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President’s Final Plea to Membership

Posted By Administration, Wednesday, March 18, 2015
Updated: Wednesday, March 18, 2015

Take the Time to Tend to Your Needs

By MAOPS President Lee Parks, D.O.

As I near the end of my term as president of the Missouri Association of Osteopathic Physicians and Surgeons, I find myself with too many things to do in the time allotted. However, before moving onto the next chapter of my life, I feel inclined to pause, and share some advice with each of you that I often give to my patients, but sometimes fail to follow in my own life (as I suspect many of you also do). To the young single moms, the grandmothers raising grandkids and the breadwinners burdened by the demands of supporting a growing family on the wages of two part-time jobs, neither of which pay a living wage, my message is the same. I tell them this: “If you don’t take care of YOURSELF, you can’t take care of everything else.”

If we put off doing the things that keep us healthy and sane because, “It doesn’t matter, it’s only for me,” we’ll eventually LOSE our health and maybe our sanity. Not only are our bodies, as physicians, just as subject to the laws of nature as every other body, but the subliminal message we send to ourselves is that we don’t matter. To feel that one does not matter leads to depression, ineffectiveness, inability to sleep well and anger. As I think about the people I see at various meetings around the state, I know that many of them are at least as saddled by their workload, family and community responsibilities as I am. We are doers, givers, and we all work hard every day.

What concerns me is seeing and knowing how easy it is to become so busy that we forget to take care of ourselves. We, as physicians, easily become preoccupied with treating patients, and we often neglect our own needs. Instead of constantly treating patients with little regard for our needs, we need to carve out the time to actually be a patient. It’s imperative that we pay attention to our own risk factors for disease. We must set an example for our families, patients and colleagues of what a healthy life looks like, and display how to balance that life so we continue to be the kind of resource for improving the world that we have been in the past.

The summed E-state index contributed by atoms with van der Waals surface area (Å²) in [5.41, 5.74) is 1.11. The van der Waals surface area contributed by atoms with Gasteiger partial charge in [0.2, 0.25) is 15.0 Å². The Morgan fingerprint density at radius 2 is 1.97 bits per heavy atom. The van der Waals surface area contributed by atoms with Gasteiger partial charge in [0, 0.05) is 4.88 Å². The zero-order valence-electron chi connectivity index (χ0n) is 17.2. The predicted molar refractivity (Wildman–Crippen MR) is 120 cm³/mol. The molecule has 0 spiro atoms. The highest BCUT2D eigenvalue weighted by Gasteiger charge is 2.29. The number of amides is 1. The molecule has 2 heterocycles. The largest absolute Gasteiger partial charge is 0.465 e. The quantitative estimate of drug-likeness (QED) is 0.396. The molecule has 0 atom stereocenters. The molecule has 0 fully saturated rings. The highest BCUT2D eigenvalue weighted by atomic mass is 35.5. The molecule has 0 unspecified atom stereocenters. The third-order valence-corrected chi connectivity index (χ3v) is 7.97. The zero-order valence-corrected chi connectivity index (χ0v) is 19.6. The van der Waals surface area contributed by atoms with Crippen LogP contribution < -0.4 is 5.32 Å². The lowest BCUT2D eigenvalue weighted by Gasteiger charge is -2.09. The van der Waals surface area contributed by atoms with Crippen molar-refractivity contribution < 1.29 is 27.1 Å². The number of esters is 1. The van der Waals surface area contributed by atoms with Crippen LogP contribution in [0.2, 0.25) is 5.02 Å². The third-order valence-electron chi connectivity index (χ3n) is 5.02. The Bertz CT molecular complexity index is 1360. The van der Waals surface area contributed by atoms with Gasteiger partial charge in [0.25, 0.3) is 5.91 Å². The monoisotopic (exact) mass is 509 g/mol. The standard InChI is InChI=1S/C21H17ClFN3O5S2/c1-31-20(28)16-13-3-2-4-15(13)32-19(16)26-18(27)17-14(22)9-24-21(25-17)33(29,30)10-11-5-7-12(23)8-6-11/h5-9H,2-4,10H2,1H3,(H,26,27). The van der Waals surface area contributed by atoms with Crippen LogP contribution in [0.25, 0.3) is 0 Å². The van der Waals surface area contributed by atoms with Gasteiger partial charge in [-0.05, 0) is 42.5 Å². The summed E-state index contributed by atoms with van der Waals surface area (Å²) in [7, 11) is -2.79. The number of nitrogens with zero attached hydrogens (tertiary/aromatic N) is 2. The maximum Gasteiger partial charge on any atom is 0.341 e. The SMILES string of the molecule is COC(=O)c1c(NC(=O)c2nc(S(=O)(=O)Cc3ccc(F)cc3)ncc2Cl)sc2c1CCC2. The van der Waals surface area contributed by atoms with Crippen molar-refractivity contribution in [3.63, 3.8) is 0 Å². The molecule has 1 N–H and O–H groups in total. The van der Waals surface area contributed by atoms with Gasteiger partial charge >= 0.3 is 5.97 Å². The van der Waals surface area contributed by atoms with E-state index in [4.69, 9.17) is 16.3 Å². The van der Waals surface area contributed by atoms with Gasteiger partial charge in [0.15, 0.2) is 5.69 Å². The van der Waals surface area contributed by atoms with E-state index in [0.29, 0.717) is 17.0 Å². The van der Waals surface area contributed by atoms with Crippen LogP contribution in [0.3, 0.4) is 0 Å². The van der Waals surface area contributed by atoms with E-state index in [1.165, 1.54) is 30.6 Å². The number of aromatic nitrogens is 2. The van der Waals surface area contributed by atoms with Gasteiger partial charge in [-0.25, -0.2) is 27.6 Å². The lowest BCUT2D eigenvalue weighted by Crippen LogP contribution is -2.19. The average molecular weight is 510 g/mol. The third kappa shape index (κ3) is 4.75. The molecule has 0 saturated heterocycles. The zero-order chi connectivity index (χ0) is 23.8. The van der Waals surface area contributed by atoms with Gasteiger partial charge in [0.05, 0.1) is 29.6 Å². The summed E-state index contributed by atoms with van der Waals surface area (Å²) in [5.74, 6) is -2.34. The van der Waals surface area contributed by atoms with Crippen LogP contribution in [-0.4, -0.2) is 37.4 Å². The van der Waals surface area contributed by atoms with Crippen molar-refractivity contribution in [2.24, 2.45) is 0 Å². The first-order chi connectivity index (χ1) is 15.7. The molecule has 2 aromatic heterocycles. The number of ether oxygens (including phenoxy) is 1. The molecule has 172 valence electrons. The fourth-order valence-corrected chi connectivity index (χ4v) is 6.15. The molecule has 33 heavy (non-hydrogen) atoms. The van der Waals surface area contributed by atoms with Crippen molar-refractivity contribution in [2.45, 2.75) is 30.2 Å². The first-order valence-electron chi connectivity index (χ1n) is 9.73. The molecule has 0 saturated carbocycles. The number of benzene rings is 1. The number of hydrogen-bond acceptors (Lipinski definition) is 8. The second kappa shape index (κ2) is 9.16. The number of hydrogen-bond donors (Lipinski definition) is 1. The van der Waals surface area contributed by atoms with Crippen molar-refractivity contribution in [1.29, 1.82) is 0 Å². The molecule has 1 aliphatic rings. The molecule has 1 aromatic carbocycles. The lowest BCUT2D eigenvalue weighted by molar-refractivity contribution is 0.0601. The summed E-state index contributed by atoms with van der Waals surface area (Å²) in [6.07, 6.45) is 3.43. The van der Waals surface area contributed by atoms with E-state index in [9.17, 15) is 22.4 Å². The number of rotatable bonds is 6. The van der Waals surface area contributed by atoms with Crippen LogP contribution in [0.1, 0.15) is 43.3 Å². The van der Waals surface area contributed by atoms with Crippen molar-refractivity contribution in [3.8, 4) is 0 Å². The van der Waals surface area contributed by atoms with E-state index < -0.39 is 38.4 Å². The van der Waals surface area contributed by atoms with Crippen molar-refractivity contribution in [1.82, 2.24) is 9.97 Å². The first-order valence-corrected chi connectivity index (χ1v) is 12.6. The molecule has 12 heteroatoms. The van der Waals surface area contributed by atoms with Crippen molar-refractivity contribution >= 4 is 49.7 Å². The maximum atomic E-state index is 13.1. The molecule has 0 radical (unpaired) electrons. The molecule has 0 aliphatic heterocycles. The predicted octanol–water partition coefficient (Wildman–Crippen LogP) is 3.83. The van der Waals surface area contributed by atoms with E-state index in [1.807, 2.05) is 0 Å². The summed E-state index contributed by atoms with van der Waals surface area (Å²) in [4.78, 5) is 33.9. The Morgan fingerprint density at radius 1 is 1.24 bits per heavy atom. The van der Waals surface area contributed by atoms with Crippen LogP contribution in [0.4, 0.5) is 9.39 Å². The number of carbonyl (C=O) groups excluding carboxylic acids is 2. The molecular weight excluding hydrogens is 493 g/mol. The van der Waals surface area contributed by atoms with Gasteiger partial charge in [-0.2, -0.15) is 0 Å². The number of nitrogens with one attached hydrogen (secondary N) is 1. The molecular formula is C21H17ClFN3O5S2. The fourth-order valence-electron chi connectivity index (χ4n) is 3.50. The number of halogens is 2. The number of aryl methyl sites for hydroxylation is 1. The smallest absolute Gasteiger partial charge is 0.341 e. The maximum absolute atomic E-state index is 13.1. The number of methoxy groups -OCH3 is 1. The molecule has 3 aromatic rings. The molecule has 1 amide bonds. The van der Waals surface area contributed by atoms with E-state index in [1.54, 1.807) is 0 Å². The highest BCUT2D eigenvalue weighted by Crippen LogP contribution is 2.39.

As I end my term as MAOPS President, I have one final request of the incredible members of this Association. I ask that you take a step back from your hectic schedules and make a commitment with me. Resolve to treat yourselves better, because you matter to everyone around you, even if you lose sight of that because you’re too busy caring for everyone else. Let’s do it together. Let’s agree that we’ll make a conscious effort to eat three well-balanced, unhurried meals a day, lose that extra weight, take time to exercise regularly, make memories with our families and friends and stop putting off those hobbies we use to make a priority.  Perhaps, most important of all, let’s commit to growing our spiritual side, whatever we each interpret that to be. I urge you all to please cast aside the notion that taking time for ourselves is selfish. As a profession, we spend our entire lives caring for the needs of others. We need to lead by example. Nobody should ever feel guilty about taking the time to tend to their needs. We owe it to ourselves and those whose lives we touch as physicians, friends, family members and as a member of our communities, to be the best version of ourselves we can be. This is possible if we take the time to stop, listen to our bodies, and realize that we matter as much as the next person. If we take good care of ourselves, we’ll become stronger, fresher physicians better equipped to help everyone else in our lives.

With love to my osteopathic family,

Lee

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